While we may not often refer to them this way, most of us who have worked in community organizing have had encounters with the people that The Networked Nonprofit refers to as “free agents”. They’re the folks out talking about your work, lifting up your causes, and even bringing in dollars, just because they have a passion for what you do.
The authors of The Networked Nonprofit make a convincing case that new social media tools make it easier for free agents to operate (they have access to more information about nonprofits and their work, and they have improved ways to communicate and share that information with an ever-wider set of potential converts, through expanding social networks), and also provide traditional nonprofits and the folks who staff them with new ways to find, reach out to, and even “organize” free agents, too.
Kanter and Fine understand how to approach free agents, without scaring them off, but social workers, administrators, and even community organizers used to working within set structures, and with established roles of engagement, are often less comfortable with the ambiguous and fluid ways in which free agents can add value to our work (starting with, of course, the fact that they’re seldom preoccupied with adding value to our work, but rather passionate about an issue that happens to overlap with our efforts).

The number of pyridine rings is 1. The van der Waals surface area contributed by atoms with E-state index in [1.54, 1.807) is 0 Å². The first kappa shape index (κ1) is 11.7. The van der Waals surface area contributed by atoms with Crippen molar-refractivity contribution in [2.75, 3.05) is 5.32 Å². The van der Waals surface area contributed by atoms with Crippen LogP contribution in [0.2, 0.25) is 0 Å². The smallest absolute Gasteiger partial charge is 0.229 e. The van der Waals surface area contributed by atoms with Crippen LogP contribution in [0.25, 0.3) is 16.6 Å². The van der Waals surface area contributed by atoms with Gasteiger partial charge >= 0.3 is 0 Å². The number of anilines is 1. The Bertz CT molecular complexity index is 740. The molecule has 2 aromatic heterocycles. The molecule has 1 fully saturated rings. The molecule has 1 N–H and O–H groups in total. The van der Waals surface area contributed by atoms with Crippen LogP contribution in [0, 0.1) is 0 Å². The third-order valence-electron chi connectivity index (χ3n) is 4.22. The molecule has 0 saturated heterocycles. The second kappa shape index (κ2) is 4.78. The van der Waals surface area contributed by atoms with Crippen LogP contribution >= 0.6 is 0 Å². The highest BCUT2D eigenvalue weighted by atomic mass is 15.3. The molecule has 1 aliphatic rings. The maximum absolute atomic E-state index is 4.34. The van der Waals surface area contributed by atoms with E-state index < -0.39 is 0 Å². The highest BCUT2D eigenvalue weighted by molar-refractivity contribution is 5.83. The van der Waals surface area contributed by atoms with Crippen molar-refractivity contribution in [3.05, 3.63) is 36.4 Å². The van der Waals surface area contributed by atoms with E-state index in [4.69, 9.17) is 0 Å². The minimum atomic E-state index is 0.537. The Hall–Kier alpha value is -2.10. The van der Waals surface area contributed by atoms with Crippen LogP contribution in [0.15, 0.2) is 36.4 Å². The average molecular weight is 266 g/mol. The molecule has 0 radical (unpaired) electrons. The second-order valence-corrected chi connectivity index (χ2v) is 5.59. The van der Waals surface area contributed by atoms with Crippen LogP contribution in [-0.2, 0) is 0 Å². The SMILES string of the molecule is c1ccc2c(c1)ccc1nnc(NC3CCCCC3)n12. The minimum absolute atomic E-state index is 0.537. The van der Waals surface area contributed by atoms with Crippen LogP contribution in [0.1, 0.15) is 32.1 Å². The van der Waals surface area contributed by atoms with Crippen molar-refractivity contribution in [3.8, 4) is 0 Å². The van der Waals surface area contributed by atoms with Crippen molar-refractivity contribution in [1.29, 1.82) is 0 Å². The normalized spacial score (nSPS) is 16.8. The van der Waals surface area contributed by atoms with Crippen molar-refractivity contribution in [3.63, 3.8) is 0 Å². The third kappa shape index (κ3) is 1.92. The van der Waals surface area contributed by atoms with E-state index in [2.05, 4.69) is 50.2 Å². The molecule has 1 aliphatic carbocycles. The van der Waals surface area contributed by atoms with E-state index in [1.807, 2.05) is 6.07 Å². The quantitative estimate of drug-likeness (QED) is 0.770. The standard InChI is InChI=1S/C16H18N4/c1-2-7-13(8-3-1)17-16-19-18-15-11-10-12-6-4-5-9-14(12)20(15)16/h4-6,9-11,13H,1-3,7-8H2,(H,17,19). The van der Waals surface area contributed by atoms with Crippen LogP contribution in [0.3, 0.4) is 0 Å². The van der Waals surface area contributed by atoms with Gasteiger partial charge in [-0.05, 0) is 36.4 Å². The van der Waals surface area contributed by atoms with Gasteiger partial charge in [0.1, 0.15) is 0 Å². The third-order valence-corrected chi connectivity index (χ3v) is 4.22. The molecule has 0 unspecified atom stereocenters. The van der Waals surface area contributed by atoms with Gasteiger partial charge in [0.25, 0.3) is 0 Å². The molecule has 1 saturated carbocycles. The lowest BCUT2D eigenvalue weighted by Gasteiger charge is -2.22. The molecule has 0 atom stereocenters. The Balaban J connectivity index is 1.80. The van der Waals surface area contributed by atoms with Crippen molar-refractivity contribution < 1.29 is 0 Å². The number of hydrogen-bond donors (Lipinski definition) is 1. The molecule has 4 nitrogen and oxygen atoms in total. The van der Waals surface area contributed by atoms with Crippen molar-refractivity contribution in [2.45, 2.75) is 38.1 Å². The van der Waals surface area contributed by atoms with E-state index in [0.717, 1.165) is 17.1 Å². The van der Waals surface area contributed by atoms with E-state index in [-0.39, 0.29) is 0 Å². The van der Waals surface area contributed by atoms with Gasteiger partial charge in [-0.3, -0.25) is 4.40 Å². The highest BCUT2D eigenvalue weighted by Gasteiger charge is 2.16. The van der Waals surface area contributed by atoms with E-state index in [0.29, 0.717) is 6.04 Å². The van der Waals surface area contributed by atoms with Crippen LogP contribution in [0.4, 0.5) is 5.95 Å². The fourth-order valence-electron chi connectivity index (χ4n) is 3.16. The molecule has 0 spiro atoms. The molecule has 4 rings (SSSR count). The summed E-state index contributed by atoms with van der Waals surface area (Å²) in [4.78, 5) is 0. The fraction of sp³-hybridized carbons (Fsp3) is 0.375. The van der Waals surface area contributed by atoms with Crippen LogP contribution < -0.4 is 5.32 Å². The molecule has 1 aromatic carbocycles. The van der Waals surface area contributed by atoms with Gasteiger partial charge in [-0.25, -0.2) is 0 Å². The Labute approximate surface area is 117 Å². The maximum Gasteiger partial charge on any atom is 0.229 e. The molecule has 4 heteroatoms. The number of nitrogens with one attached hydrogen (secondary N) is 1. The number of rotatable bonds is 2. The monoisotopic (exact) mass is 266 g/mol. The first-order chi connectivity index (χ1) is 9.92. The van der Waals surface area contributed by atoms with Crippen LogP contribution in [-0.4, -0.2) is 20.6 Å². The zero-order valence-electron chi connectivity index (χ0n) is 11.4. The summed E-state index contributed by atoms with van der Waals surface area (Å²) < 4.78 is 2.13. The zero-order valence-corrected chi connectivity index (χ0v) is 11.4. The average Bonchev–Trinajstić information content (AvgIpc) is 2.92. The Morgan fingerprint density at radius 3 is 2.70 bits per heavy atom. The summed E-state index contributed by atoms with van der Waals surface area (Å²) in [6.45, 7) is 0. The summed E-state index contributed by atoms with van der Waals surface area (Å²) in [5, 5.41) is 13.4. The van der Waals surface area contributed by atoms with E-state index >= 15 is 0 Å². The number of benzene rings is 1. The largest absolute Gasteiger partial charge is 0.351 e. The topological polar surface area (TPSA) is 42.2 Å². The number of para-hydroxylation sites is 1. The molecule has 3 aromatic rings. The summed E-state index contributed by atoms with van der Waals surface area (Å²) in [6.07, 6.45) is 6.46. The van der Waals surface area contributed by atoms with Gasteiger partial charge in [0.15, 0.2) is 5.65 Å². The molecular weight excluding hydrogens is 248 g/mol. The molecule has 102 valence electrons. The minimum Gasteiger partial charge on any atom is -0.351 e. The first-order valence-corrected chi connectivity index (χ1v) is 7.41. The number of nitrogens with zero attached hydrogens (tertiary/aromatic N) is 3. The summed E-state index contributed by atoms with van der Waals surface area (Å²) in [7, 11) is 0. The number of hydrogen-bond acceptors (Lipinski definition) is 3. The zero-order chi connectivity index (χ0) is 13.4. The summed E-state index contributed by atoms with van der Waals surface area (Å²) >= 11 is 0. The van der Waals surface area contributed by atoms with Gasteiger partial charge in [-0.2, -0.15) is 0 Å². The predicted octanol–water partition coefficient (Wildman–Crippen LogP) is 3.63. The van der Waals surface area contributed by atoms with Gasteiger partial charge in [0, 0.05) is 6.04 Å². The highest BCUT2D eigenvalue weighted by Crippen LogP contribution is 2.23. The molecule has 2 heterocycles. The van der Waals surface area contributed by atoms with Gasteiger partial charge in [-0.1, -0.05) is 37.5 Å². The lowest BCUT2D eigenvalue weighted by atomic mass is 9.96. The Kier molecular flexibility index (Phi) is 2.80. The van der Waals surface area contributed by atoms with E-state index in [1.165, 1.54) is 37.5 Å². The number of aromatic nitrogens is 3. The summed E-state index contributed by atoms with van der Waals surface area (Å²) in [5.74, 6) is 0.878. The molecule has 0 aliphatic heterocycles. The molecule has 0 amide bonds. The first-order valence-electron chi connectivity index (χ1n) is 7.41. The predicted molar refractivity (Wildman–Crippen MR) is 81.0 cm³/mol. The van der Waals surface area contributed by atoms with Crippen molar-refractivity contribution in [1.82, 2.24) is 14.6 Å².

If you’re asking yourself why you can’t get people to “take more initiative”, or if you yourself feel stunted by the confines of organizing committees or certain protocols, thinking about free agents and how you might pull them into your orbit, without expecting to put them under your wing, may open up new, untapped fonts of energy and, in the process, help you rethink how you approach the “agency” of each and every individual alongside whom you labor for social change.
I’ve done some additional reading and talking and contemplating about these ideas, and here are my takes on the list of dos and don’ts, so to speak, from the book (pp. 19-21). I want to hear from free agents hard at work on causes of all kinds: how do you find organizations worthy of your efforts, and do you attempt to reach out or coordinate your work in any way? If so, what kinds of responses have you found? And, organizers, how does viewing your leaders through a lens of “free agency” change how you approach your leadership development? What have you found that works, and doesn’t, in collaborating with these independent operators?
Get to know free agents: in many ways, this comes back to the whole question of listening; if we’re only putting our advocacy message out, without listening to what others are saying in the same issue space, we’ll never find people who could be potent allies. Going beyond the online world, though, we need to look for free agents in our physical organizing, too–the person who has shown up at your last three protests without saying much (because, also, it could be someone doing opposition research, so we need to get to know him/her!), the volunteer who’s faithful behind the scenes, the soccer league coach who has access to thousands (from my own work–he turned into a turnout machine!). If we’re so focused on what we’re producing, or on who didn’t come to an event, we’ll miss those who are obviously motivated by some internal fire to contribute (relates to “Don’t ignore the newcomer”, another piece of advice from the authors.)